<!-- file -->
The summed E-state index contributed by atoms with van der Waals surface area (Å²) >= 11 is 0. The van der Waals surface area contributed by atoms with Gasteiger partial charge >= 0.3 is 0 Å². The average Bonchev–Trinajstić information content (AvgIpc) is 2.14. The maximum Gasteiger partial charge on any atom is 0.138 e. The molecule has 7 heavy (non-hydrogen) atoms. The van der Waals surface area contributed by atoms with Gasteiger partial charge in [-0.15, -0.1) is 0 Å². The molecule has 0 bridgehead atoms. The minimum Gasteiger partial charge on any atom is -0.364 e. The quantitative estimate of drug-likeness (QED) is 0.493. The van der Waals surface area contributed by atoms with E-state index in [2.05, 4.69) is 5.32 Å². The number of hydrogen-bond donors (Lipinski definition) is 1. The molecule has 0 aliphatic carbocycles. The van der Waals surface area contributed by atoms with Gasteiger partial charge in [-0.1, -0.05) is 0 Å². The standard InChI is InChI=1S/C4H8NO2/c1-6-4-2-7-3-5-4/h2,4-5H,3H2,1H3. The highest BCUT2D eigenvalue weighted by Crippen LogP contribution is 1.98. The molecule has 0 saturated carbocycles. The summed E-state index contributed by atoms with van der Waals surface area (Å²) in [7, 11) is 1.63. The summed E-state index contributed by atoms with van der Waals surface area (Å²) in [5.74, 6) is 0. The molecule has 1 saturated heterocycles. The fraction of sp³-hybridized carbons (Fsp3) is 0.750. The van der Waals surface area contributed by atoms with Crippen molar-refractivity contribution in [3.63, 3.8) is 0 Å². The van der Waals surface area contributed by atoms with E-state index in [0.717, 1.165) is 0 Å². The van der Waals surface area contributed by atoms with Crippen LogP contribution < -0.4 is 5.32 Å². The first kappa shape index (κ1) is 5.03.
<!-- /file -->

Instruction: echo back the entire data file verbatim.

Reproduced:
The summed E-state index contributed by atoms with van der Waals surface area (Å²) >= 11 is 0. The van der Waals surface area contributed by atoms with Gasteiger partial charge >= 0.3 is 0 Å². The average Bonchev–Trinajstić information content (AvgIpc) is 2.14. The maximum Gasteiger partial charge on any atom is 0.138 e. The molecule has 7 heavy (non-hydrogen) atoms. The van der Waals surface area contributed by atoms with Gasteiger partial charge in [-0.15, -0.1) is 0 Å². The molecule has 0 bridgehead atoms. The minimum Gasteiger partial charge on any atom is -0.364 e. The quantitative estimate of drug-likeness (QED) is 0.493. The van der Waals surface area contributed by atoms with E-state index in [2.05, 4.69) is 5.32 Å². The number of hydrogen-bond donors (Lipinski definition) is 1. The molecule has 0 aliphatic carbocycles. The van der Waals surface area contributed by atoms with Gasteiger partial charge in [-0.1, -0.05) is 0 Å². The standard InChI is InChI=1S/C4H8NO2/c1-6-4-2-7-3-5-4/h2,4-5H,3H2,1H3. The highest BCUT2D eigenvalue weighted by Crippen LogP contribution is 1.98. The molecule has 0 saturated carbocycles. The summed E-state index contributed by atoms with van der Waals surface area (Å²) in [7, 11) is 1.63. The summed E-state index contributed by atoms with van der Waals surface area (Å²) in [5.74, 6) is 0. The molecule has 1 saturated heterocycles. The fraction of sp³-hybridized carbons (Fsp3) is 0.750. The van der Waals surface area contributed by atoms with Crippen molar-refractivity contribution in [3.63, 3.8) is 0 Å². The van der Waals surface area contributed by atoms with E-state index in [0.717, 1.165) is 0 Å². The van der Waals surface area contributed by atoms with Crippen LogP contribution < -0.4 is 5.32 Å². The first kappa shape index (κ1) is 5.03.